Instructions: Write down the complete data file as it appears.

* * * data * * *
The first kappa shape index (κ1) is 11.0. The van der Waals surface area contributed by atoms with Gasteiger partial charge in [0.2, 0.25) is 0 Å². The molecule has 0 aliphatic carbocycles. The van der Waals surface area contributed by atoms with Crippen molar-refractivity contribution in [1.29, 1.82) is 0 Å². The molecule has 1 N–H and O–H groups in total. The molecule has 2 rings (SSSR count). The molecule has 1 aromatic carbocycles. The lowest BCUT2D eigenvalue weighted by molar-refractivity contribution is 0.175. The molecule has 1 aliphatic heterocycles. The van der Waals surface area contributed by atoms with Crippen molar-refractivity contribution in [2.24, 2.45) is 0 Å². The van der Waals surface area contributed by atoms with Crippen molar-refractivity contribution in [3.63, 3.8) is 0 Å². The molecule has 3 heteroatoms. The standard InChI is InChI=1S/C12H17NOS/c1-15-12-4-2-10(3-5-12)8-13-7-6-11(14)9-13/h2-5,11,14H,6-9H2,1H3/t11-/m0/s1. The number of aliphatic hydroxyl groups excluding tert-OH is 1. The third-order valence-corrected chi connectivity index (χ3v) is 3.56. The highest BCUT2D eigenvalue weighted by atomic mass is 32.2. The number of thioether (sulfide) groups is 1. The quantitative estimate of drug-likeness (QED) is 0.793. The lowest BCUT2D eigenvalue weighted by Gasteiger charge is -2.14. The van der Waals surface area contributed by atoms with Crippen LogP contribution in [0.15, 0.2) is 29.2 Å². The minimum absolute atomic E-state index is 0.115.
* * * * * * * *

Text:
The first kappa shape index (κ1) is 11.0. The van der Waals surface area contributed by atoms with Gasteiger partial charge in [0.2, 0.25) is 0 Å². The molecule has 0 aliphatic carbocycles. The van der Waals surface area contributed by atoms with Crippen molar-refractivity contribution in [1.29, 1.82) is 0 Å². The molecule has 1 N–H and O–H groups in total. The molecule has 2 rings (SSSR count). The molecule has 1 aromatic carbocycles. The lowest BCUT2D eigenvalue weighted by molar-refractivity contribution is 0.175. The molecule has 1 aliphatic heterocycles. The van der Waals surface area contributed by atoms with Crippen molar-refractivity contribution in [2.24, 2.45) is 0 Å². The van der Waals surface area contributed by atoms with Crippen molar-refractivity contribution in [3.63, 3.8) is 0 Å². The molecule has 3 heteroatoms. The standard InChI is InChI=1S/C12H17NOS/c1-15-12-4-2-10(3-5-12)8-13-7-6-11(14)9-13/h2-5,11,14H,6-9H2,1H3/t11-/m0/s1. The number of aliphatic hydroxyl groups excluding tert-OH is 1. The third-order valence-corrected chi connectivity index (χ3v) is 3.56. The highest BCUT2D eigenvalue weighted by atomic mass is 32.2. The number of thioether (sulfide) groups is 1. The quantitative estimate of drug-likeness (QED) is 0.793. The lowest BCUT2D eigenvalue weighted by Gasteiger charge is -2.14. The van der Waals surface area contributed by atoms with Crippen LogP contribution in [0.15, 0.2) is 29.2 Å². The minimum absolute atomic E-state index is 0.115.